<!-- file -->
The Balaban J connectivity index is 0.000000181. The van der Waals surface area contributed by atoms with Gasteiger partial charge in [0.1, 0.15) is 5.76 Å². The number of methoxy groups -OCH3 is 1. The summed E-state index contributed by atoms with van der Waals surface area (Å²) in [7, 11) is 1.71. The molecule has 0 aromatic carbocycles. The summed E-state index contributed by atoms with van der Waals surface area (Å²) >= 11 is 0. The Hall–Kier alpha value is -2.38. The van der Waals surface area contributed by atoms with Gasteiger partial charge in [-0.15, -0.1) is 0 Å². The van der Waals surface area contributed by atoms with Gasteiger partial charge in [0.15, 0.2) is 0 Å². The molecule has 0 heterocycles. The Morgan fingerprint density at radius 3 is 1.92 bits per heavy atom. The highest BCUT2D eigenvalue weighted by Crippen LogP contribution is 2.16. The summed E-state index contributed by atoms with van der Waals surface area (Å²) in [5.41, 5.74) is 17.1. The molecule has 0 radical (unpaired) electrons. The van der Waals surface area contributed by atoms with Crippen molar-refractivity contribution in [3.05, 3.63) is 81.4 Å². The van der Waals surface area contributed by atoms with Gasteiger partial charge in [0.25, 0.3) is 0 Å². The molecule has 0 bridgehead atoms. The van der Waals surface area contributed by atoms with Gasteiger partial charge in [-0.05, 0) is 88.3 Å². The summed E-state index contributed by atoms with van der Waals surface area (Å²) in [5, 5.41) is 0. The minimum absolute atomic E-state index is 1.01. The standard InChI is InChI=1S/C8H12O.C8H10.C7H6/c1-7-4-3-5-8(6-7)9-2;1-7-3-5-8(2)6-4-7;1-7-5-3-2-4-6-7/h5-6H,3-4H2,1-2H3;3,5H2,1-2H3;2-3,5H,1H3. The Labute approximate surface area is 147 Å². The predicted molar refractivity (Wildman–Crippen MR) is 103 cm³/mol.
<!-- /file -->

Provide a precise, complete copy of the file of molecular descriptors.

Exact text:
The Balaban J connectivity index is 0.000000181. The van der Waals surface area contributed by atoms with Gasteiger partial charge in [0.1, 0.15) is 5.76 Å². The number of methoxy groups -OCH3 is 1. The summed E-state index contributed by atoms with van der Waals surface area (Å²) in [7, 11) is 1.71. The molecule has 0 aromatic carbocycles. The summed E-state index contributed by atoms with van der Waals surface area (Å²) >= 11 is 0. The Hall–Kier alpha value is -2.38. The van der Waals surface area contributed by atoms with Gasteiger partial charge in [-0.15, -0.1) is 0 Å². The van der Waals surface area contributed by atoms with Gasteiger partial charge in [0.15, 0.2) is 0 Å². The molecule has 0 heterocycles. The Morgan fingerprint density at radius 3 is 1.92 bits per heavy atom. The highest BCUT2D eigenvalue weighted by Crippen LogP contribution is 2.16. The summed E-state index contributed by atoms with van der Waals surface area (Å²) in [5.41, 5.74) is 17.1. The molecule has 0 radical (unpaired) electrons. The van der Waals surface area contributed by atoms with Crippen molar-refractivity contribution in [3.05, 3.63) is 81.4 Å². The van der Waals surface area contributed by atoms with Gasteiger partial charge in [0.25, 0.3) is 0 Å². The molecule has 0 bridgehead atoms. The van der Waals surface area contributed by atoms with Gasteiger partial charge in [-0.05, 0) is 88.3 Å². The summed E-state index contributed by atoms with van der Waals surface area (Å²) in [5, 5.41) is 0. The minimum absolute atomic E-state index is 1.01. The standard InChI is InChI=1S/C8H12O.C8H10.C7H6/c1-7-4-3-5-8(6-7)9-2;1-7-3-5-8(2)6-4-7;1-7-5-3-2-4-6-7/h5-6H,3-4H2,1-2H3;3,5H2,1-2H3;2-3,5H,1H3. The Labute approximate surface area is 147 Å². The predicted molar refractivity (Wildman–Crippen MR) is 103 cm³/mol.